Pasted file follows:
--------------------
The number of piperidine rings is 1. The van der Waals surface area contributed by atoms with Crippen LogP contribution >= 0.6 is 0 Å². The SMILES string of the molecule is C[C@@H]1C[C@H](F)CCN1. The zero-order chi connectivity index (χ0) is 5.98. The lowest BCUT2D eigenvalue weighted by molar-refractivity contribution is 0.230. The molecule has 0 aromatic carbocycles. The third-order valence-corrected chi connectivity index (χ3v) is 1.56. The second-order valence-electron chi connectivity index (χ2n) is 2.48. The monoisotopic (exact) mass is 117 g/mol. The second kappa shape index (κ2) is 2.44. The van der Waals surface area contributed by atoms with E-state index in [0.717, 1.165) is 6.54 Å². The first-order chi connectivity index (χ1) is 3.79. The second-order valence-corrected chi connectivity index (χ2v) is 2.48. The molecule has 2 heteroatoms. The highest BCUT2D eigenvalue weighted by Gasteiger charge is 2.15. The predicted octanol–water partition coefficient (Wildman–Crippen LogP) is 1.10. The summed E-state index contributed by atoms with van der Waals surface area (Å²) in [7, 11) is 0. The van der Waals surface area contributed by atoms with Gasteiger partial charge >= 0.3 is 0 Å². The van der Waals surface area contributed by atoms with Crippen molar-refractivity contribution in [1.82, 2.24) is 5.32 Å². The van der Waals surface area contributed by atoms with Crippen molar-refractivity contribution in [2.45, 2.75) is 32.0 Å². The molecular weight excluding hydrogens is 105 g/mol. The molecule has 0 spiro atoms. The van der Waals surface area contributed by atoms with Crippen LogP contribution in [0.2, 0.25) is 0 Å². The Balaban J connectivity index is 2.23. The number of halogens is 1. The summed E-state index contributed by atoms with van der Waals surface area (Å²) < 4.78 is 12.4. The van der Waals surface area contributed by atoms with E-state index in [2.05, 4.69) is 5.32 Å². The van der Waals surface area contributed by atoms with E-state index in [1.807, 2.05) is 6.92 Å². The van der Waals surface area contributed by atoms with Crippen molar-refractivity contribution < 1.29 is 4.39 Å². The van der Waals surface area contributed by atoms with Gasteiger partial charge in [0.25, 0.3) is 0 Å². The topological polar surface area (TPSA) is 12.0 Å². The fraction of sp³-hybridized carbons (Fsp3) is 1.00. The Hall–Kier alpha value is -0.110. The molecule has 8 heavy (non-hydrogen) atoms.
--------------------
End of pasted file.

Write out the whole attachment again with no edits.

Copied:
The number of piperidine rings is 1. The van der Waals surface area contributed by atoms with Crippen LogP contribution >= 0.6 is 0 Å². The SMILES string of the molecule is C[C@@H]1C[C@H](F)CCN1. The zero-order chi connectivity index (χ0) is 5.98. The lowest BCUT2D eigenvalue weighted by molar-refractivity contribution is 0.230. The molecule has 0 aromatic carbocycles. The third-order valence-corrected chi connectivity index (χ3v) is 1.56. The second-order valence-electron chi connectivity index (χ2n) is 2.48. The monoisotopic (exact) mass is 117 g/mol. The second kappa shape index (κ2) is 2.44. The van der Waals surface area contributed by atoms with E-state index in [0.717, 1.165) is 6.54 Å². The first-order chi connectivity index (χ1) is 3.79. The second-order valence-corrected chi connectivity index (χ2v) is 2.48. The molecule has 2 heteroatoms. The highest BCUT2D eigenvalue weighted by Gasteiger charge is 2.15. The predicted octanol–water partition coefficient (Wildman–Crippen LogP) is 1.10. The summed E-state index contributed by atoms with van der Waals surface area (Å²) in [7, 11) is 0. The van der Waals surface area contributed by atoms with Gasteiger partial charge >= 0.3 is 0 Å². The van der Waals surface area contributed by atoms with Crippen molar-refractivity contribution in [1.82, 2.24) is 5.32 Å². The van der Waals surface area contributed by atoms with Crippen molar-refractivity contribution in [2.45, 2.75) is 32.0 Å². The molecular weight excluding hydrogens is 105 g/mol. The molecule has 0 spiro atoms. The van der Waals surface area contributed by atoms with Crippen LogP contribution in [0.2, 0.25) is 0 Å². The Balaban J connectivity index is 2.23. The number of halogens is 1. The summed E-state index contributed by atoms with van der Waals surface area (Å²) < 4.78 is 12.4. The van der Waals surface area contributed by atoms with E-state index in [2.05, 4.69) is 5.32 Å². The van der Waals surface area contributed by atoms with E-state index in [1.807, 2.05) is 6.92 Å². The van der Waals surface area contributed by atoms with Crippen molar-refractivity contribution < 1.29 is 4.39 Å². The van der Waals surface area contributed by atoms with Gasteiger partial charge in [0.25, 0.3) is 0 Å². The topological polar surface area (TPSA) is 12.0 Å². The fraction of sp³-hybridized carbons (Fsp3) is 1.00. The Hall–Kier alpha value is -0.110. The molecule has 8 heavy (non-hydrogen) atoms.